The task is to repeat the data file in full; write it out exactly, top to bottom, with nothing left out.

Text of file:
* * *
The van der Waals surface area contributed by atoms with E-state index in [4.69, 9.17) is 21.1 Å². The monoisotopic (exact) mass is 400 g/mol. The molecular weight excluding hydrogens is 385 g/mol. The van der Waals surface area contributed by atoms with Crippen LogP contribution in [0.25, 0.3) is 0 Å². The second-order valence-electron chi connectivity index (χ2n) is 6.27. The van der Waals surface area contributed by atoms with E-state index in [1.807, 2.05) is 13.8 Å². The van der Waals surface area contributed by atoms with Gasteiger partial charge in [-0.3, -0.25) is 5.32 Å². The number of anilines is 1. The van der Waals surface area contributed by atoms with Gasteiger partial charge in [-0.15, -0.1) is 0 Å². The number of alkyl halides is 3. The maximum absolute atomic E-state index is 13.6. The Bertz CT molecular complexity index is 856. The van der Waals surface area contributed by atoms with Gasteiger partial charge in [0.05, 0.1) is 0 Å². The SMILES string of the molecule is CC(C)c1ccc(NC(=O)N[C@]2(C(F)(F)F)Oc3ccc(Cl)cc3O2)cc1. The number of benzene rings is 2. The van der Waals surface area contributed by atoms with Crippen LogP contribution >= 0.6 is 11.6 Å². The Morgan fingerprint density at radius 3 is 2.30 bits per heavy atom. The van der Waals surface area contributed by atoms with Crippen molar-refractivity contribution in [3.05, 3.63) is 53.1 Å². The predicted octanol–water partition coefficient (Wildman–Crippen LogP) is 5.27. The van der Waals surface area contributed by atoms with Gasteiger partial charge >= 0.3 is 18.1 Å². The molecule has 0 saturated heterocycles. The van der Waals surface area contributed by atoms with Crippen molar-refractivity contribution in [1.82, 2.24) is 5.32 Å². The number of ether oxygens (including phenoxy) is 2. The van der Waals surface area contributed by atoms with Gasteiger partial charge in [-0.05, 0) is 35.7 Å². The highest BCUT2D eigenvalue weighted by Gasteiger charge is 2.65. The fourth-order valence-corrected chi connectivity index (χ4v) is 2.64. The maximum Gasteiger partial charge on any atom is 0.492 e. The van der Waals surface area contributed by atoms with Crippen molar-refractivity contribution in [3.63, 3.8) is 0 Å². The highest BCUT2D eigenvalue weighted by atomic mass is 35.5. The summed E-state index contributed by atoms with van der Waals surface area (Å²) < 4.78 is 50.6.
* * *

The van der Waals surface area contributed by atoms with E-state index in [4.69, 9.17) is 21.1 Å². The monoisotopic (exact) mass is 400 g/mol. The molecular weight excluding hydrogens is 385 g/mol. The van der Waals surface area contributed by atoms with Crippen LogP contribution in [0.25, 0.3) is 0 Å². The second-order valence-electron chi connectivity index (χ2n) is 6.27. The van der Waals surface area contributed by atoms with E-state index in [1.807, 2.05) is 13.8 Å². The van der Waals surface area contributed by atoms with Gasteiger partial charge in [-0.3, -0.25) is 5.32 Å². The number of anilines is 1. The van der Waals surface area contributed by atoms with Gasteiger partial charge in [-0.15, -0.1) is 0 Å². The number of alkyl halides is 3. The maximum absolute atomic E-state index is 13.6. The Bertz CT molecular complexity index is 856. The van der Waals surface area contributed by atoms with Gasteiger partial charge in [0.05, 0.1) is 0 Å². The SMILES string of the molecule is CC(C)c1ccc(NC(=O)N[C@]2(C(F)(F)F)Oc3ccc(Cl)cc3O2)cc1. The number of benzene rings is 2. The van der Waals surface area contributed by atoms with Crippen LogP contribution >= 0.6 is 11.6 Å². The Morgan fingerprint density at radius 3 is 2.30 bits per heavy atom. The van der Waals surface area contributed by atoms with Crippen molar-refractivity contribution in [3.05, 3.63) is 53.1 Å². The predicted octanol–water partition coefficient (Wildman–Crippen LogP) is 5.27. The van der Waals surface area contributed by atoms with Gasteiger partial charge >= 0.3 is 18.1 Å². The molecule has 0 saturated heterocycles. The van der Waals surface area contributed by atoms with Crippen molar-refractivity contribution in [1.82, 2.24) is 5.32 Å². The number of ether oxygens (including phenoxy) is 2. The van der Waals surface area contributed by atoms with Gasteiger partial charge in [-0.05, 0) is 35.7 Å². The highest BCUT2D eigenvalue weighted by Gasteiger charge is 2.65. The fourth-order valence-corrected chi connectivity index (χ4v) is 2.64. The maximum Gasteiger partial charge on any atom is 0.492 e. The van der Waals surface area contributed by atoms with Crippen molar-refractivity contribution in [3.63, 3.8) is 0 Å². The highest BCUT2D eigenvalue weighted by atomic mass is 35.5. The summed E-state index contributed by atoms with van der Waals surface area (Å²) < 4.78 is 50.6.